MBIA will probably get its money, but at a hefty price
"MBIA needs to sell the notes to shore up its capital position and secure funding for possible claims if there are defaults on bonds that it insures. Fitch last month threatened MBIA with a downgrade, raising questions about whether it has enough capital in the event of defaults. MBIA's cash position is threatened by its exposure to assets backed by poor quality subprime mortgages.
"Adding to the company's woes, some hedge fund operators have been shorting MBIA stock in a market bet that it will be driven into bankruptcy.
"The offering also is complicated by the fact that it consists of surplus notes, which bear some of the traits of debt and some of the characteristics of stock. Hybrid bonds are somewhat controversial in the bond industry because they can be listed either as debt of equity on balance sheets, so that also may be depressing demand.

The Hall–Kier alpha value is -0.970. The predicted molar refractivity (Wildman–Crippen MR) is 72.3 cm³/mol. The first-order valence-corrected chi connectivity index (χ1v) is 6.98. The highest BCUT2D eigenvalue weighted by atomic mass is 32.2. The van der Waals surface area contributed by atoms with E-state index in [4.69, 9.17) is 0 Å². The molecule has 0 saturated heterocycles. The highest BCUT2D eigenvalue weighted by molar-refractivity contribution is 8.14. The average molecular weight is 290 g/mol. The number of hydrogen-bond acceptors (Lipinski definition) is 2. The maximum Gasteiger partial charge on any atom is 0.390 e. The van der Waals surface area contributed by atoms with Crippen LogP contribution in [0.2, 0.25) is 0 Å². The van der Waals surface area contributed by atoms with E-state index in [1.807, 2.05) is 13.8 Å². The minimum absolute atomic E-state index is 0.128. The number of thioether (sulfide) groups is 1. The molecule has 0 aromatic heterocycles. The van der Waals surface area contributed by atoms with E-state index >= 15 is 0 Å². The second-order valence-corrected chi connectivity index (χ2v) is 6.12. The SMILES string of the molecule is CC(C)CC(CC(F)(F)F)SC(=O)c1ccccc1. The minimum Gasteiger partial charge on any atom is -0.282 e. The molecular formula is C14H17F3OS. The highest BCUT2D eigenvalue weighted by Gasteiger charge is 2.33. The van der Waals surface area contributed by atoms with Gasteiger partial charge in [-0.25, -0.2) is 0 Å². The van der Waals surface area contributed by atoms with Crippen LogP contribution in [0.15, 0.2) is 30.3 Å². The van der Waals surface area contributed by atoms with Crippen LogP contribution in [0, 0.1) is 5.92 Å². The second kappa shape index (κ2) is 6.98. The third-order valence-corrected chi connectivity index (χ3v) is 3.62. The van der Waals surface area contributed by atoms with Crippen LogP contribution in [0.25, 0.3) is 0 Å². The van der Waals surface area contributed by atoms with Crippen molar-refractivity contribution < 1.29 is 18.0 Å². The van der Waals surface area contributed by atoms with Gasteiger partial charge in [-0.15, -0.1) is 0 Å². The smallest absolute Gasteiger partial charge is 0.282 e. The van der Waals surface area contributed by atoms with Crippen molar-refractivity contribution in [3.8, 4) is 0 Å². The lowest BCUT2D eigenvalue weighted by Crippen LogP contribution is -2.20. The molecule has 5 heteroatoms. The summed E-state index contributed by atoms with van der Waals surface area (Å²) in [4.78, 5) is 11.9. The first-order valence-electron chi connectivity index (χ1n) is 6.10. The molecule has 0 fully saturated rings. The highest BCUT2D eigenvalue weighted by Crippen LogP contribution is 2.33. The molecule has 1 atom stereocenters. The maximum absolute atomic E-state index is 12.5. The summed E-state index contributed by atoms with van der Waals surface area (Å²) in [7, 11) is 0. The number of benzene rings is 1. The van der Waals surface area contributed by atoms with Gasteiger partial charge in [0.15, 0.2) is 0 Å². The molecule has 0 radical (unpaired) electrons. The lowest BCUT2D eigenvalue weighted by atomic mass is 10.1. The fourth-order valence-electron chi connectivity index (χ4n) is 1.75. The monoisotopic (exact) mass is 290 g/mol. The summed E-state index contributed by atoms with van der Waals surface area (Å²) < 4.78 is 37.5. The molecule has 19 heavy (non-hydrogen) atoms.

"Surplus notes are issued mainly by the insurance industry.
"Moreover, the notes will feature a fixed rate until January 2013 and a floating rate after that. The prospect of a floating rate may not be attractive in the current nervous environment."
Of course, this whole process of ratings agencies rating MBIA and its cohorts "AAA" ... and then giving them about 800 years to raise capital, while saying "We really, REALLY mean it this time -- we might downgrade you!" ... is a little silly. I don't know about you, but I'm not familiar with many companies that are truly AAA that have to borrow money at credit card-like interest rates. The market is clearly saying the firm's credit risk is anything but minimal.